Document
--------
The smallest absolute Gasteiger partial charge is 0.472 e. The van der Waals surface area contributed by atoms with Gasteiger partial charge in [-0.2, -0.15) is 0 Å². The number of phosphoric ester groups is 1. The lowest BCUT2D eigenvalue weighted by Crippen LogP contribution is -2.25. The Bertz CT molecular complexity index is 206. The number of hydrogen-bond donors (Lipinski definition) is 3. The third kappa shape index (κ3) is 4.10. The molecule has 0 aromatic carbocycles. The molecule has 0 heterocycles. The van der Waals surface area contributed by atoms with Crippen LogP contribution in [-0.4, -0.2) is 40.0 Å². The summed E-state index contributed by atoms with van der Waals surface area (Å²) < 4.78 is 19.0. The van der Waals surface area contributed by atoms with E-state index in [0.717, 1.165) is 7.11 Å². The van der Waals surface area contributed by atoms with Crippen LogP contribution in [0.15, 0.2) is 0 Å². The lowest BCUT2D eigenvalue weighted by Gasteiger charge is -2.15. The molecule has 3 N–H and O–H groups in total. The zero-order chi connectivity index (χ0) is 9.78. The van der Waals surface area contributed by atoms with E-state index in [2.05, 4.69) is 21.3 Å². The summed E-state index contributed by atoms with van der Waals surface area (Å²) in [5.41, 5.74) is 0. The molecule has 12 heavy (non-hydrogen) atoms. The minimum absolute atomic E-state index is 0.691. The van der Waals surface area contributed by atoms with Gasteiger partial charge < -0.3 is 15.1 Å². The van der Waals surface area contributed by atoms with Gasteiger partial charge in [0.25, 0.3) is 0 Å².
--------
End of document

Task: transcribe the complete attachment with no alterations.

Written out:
The smallest absolute Gasteiger partial charge is 0.472 e. The van der Waals surface area contributed by atoms with Gasteiger partial charge in [-0.2, -0.15) is 0 Å². The number of phosphoric ester groups is 1. The lowest BCUT2D eigenvalue weighted by Crippen LogP contribution is -2.25. The Bertz CT molecular complexity index is 206. The number of hydrogen-bond donors (Lipinski definition) is 3. The third kappa shape index (κ3) is 4.10. The molecule has 0 aromatic carbocycles. The molecule has 0 heterocycles. The van der Waals surface area contributed by atoms with Crippen LogP contribution in [-0.4, -0.2) is 40.0 Å². The summed E-state index contributed by atoms with van der Waals surface area (Å²) < 4.78 is 19.0. The van der Waals surface area contributed by atoms with E-state index in [0.717, 1.165) is 7.11 Å². The van der Waals surface area contributed by atoms with Crippen LogP contribution in [0.15, 0.2) is 0 Å². The lowest BCUT2D eigenvalue weighted by Gasteiger charge is -2.15. The molecule has 3 N–H and O–H groups in total. The zero-order chi connectivity index (χ0) is 9.78. The van der Waals surface area contributed by atoms with E-state index in [2.05, 4.69) is 21.3 Å². The summed E-state index contributed by atoms with van der Waals surface area (Å²) in [5.41, 5.74) is 0. The molecule has 12 heavy (non-hydrogen) atoms. The minimum absolute atomic E-state index is 0.691. The van der Waals surface area contributed by atoms with Gasteiger partial charge < -0.3 is 15.1 Å². The van der Waals surface area contributed by atoms with Gasteiger partial charge in [0.25, 0.3) is 0 Å².